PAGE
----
Studio Visit 05: Design, Bitches

Standing at the corner of architecture culture and pop, Catherine Johnson and Rebecca Rudolph of Design, Bitches throw a little attitude towards disciplinarians who like to keep the edges of architecture nice and neat.

You can find Design, Bitches' office on a pre-war residential street in Los Angeles' Atwater Village. Out front: two motorcycles and a succulent garden. In the rear: a shed-like studio and three chickens. Founded by Catherine Johnson and Rebecca Rudolph, their workspace is just a few blocks from the Beastie Boys' former headquarters where, until recently, a small shrine adorned with a bouquet of mums placed in front of a State Farm Insurance paid tribute to MCA (Adam Yauch). Understanding where Design, Bitches is located in LA's urban fabric, that high-low mash-up of typologies, ethnicities, and palm trees, goes a long way to understanding where Design, Bitches is located philosophically. You'll find them at the corner of architecture culture and pop, throwing a little attitude towards disciplinarians who like to keep the edges of architecture nice and neat.

To that end, let's start with the name. In 2010, Rudolph, feeling the aftershocks the economic crisis and dubious of the future of the profession, and Johnson, working full-time at Bestor Architecture , decided to collaborate on a submission to the "ARCH IS _____" competition hosted by the AIA's Los Angeles chapter . The brief asked emerging designers to fill in the blank on the state of architecture in LA. The pair's submittal was a mix of earlier partnerships and over-the-top scenarios that bordered on farce — a commentary on the sinking market for architecture and the rise of high-minded formalism. "Design, Bitches", then, is not a proper firm name or even a feminist self-descriptor, it's the response to the AIA's call.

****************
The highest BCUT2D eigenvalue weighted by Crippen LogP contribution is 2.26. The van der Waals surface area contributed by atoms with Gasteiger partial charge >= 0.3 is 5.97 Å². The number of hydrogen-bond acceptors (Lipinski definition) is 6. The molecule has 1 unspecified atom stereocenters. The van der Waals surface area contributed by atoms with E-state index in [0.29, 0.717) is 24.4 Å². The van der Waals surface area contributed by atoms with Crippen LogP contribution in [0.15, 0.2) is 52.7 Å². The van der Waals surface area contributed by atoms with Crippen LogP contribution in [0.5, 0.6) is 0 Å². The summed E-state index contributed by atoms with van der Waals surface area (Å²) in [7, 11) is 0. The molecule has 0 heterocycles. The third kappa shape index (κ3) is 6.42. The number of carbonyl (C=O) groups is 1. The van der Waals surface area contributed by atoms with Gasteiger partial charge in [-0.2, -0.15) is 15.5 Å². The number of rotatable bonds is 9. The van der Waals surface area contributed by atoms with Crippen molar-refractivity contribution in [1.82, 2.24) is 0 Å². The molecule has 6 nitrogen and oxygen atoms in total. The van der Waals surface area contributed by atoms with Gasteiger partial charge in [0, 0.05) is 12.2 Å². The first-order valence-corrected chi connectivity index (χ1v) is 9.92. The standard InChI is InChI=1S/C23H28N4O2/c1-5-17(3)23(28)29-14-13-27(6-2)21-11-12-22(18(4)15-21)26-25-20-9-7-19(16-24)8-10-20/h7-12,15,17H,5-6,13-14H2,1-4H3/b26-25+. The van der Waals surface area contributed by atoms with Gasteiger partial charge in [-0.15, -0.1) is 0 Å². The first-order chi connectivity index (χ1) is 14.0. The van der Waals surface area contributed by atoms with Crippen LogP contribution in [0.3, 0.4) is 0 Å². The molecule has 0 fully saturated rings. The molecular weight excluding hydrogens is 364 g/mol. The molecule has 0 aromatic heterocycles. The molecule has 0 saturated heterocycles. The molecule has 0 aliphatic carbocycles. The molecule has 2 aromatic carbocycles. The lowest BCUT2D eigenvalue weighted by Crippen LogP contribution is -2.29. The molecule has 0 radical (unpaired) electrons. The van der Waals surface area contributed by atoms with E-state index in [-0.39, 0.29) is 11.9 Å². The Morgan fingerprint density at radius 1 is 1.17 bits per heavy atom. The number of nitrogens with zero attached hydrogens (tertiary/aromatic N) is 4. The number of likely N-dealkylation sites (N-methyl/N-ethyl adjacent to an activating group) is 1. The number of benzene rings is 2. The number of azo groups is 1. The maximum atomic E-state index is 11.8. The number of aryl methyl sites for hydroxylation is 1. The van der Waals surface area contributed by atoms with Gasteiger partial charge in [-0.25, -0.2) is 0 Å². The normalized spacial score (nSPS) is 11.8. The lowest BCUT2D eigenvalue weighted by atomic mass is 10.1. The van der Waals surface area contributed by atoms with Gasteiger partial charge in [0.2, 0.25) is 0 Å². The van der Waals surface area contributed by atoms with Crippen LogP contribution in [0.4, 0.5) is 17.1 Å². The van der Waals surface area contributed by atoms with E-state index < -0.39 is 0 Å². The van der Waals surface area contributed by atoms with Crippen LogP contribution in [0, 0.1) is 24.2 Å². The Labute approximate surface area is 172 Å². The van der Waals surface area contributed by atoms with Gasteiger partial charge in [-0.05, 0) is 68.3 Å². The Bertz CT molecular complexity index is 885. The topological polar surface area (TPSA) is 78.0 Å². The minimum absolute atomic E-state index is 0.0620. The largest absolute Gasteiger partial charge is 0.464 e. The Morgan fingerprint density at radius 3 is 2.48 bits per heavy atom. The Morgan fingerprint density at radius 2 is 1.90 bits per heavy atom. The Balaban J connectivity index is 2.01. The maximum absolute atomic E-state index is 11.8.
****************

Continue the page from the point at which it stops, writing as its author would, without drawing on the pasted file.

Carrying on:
Architecture is what? It's design, bitches.

That comma is everything. It's the pivot point in Johnson and Rudolph's practice where things come together. "Design is about bringing together this and that," explains Johnson. "Who's to say that pop culture is not as inspiring as Derrida?"
Top and above: The Design, Bitches studio in Los Angeles
Top and above: The Design, Bitches studio in Los Angeles
The pair won an honourable mention and the award certificate hangs in the backyard office. The comma is missing. The AIA didn't get the joke.

Serious is the antithesis of Design, Bitches' philosophy. If they are serious about anything it is an ethos that finds humour in the everyday. Johnson and Rudolph are both SCI-Arc grads and both are licensed architects, but don't hold the discipline sacred. For the exhibition Come In! Les Femmes , staged last summer at the A + D Museum in Los Angeles, they produced Masters of Architecture in collaboration with photographer Meiko Takechi Arquillos . A series of black and white photographs that, in Cindy Sherman-like fashion, recreate the iconic poses of architectural history.
The Design, Bitches studio in Los Angeles. The chicken  coop in the backyard
The Design, Bitches studio in Los Angeles. The chicken coop in the backyard
"Since women achieved just 13% of the profession in the last 15 years, all of the classic portraits of are all men," says Rudolph. In one image she wears nothing but round black eyeglasses, a detournement of Le Corbusier painting nude at Eileen Gray's Villa E-1027. It's powerful critique of the profession, but Design, Bitches' playful wit embodies the images, modulating any strident tendency.
The studio's work is rich with references, close to what Charles Jencks calls an "ersatz eclecticism"